Impressive statistics on the rollout of electric vehicles (EVs) are the result of regulation, technological improvements, and greater investment in EV supply chains. But accessible, efficient, and low-cost charging infrastructure remains a prerequisite for widespread EV adoption; deploying this infrastructure efficiently and achieving target return rates will be more complex than immediately apparent.
Highlighting the magnitude of the transformation required to manage climate change, the UK has adopted – and other EU countries are discussing – a commitment to cut net carbon emissions to zero by 2050. Zero-carbon transport is just one of the requirements for achieving this goal. Immense changes to power generation, heating, agriculture, and manufacturing will also be required.
Charging points are a vital aspect of the overall shift towards the electrification of transport. Various forecasts put the number of EVs on UK roads at between two and six million by 2030. EV drivers will seek to have residential chargers installed in their homes wherever that is an option: around 57% of UK households currently park on a driveway or in a domestic garage.
But having millions of EVs on the roads will also require public charging points to tackle ‘range anxiety’ – the fear that an EV’s battery will run out mid-trip – and to facilitate EV adoption for households without a driveway or a garage who currently park their vehicles on the street.
Technical guidance from the EU recommends one public charger per 10 electric vehicles. This means hundreds of thousands of public chargers will be needed to enable the expected deployment of EVs, an exponential rise from the current level of roughly 20,000.
Competition to install the charging points is already intensifying as early entrants seek to gain advantage and capture market share. Car makers increasingly see the provision of ancillary services as paving the way for vehicle sales growth. Energy companies are increasingly looking to diversify their fossil-fuel exposure too, while utilities see synergies with their traditional energy-supply businesses. Finally, independent specialists have emerged who are seeking to capture market share and provide solutions for corporate clients such as shopping malls, supermarkets, fleet operators, and large employers.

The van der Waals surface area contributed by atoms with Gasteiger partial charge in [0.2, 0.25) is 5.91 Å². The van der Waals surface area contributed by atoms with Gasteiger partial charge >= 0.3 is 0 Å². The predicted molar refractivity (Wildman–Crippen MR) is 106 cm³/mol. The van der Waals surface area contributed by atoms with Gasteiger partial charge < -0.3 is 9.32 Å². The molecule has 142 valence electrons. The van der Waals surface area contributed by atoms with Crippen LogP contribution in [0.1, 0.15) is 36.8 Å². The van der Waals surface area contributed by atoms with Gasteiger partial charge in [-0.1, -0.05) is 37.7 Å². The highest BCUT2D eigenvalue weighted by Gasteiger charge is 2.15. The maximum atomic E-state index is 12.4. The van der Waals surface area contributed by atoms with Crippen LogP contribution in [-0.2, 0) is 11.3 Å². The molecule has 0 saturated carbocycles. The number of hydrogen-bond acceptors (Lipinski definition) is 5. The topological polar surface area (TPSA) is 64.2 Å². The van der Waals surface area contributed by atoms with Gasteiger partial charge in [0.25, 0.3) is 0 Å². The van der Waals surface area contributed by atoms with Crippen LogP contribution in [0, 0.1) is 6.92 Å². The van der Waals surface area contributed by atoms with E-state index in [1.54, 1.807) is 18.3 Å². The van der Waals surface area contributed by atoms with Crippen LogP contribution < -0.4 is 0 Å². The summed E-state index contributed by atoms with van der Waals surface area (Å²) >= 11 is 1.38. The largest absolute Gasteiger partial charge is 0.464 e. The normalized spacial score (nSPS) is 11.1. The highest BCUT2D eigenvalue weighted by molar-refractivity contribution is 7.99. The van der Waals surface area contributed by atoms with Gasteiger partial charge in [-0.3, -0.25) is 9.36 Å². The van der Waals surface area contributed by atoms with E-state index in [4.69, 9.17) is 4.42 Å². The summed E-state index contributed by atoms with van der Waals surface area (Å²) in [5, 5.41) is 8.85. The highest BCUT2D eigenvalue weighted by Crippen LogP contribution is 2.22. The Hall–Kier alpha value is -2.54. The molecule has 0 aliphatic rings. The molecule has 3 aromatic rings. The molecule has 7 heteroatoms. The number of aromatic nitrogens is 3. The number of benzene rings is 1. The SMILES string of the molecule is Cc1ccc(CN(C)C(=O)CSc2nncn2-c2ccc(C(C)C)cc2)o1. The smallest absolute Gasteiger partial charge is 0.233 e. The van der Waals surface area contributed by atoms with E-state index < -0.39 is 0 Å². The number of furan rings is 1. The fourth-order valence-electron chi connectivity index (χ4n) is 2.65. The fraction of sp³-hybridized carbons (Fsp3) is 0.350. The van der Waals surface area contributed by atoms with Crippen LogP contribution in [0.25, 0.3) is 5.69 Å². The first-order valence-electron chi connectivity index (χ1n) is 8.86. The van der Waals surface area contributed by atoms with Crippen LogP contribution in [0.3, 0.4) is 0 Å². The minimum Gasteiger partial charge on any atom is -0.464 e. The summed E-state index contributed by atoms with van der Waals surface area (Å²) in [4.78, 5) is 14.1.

The residential charging market is attractive to EV installers due to its large size and growth prospects. It is becoming increasingly commoditised, though, with low barriers to entry enabling increased competition and pressuring margins. Achieving economies of scale will be the key challenge for developers in this market segment.
On the other hand, public charging networks – particularly rapid charging – feature higher barriers to entry and potentially more stable revenues in the future. Location is crucial for this: some places, such as motorway service stations, have a more stable base of captive users than others like carparks or retail and leisure locations. Low utilisation is the main challenge for these assets, as preliminary data suggest around 80-90% of charging is conducted at home. Rapid chargers are seldom used even in markets such as Norway, where the EV transition is well under way. Furthermore, fast public charging can require significant upfront investment, not least in power network upgrades.
The good news for investors is that EV adoption is intensifying and creating a large market for the build out of ancillary infrastructure. Clarity on user behaviour and competitive dynamics will develop over the next five to 10 years. In the meantime, investors in charging infrastructure will need the patience to develop an in-depth understanding of consumer behaviour, the interaction between location and utilisation, and a tolerance for risk!
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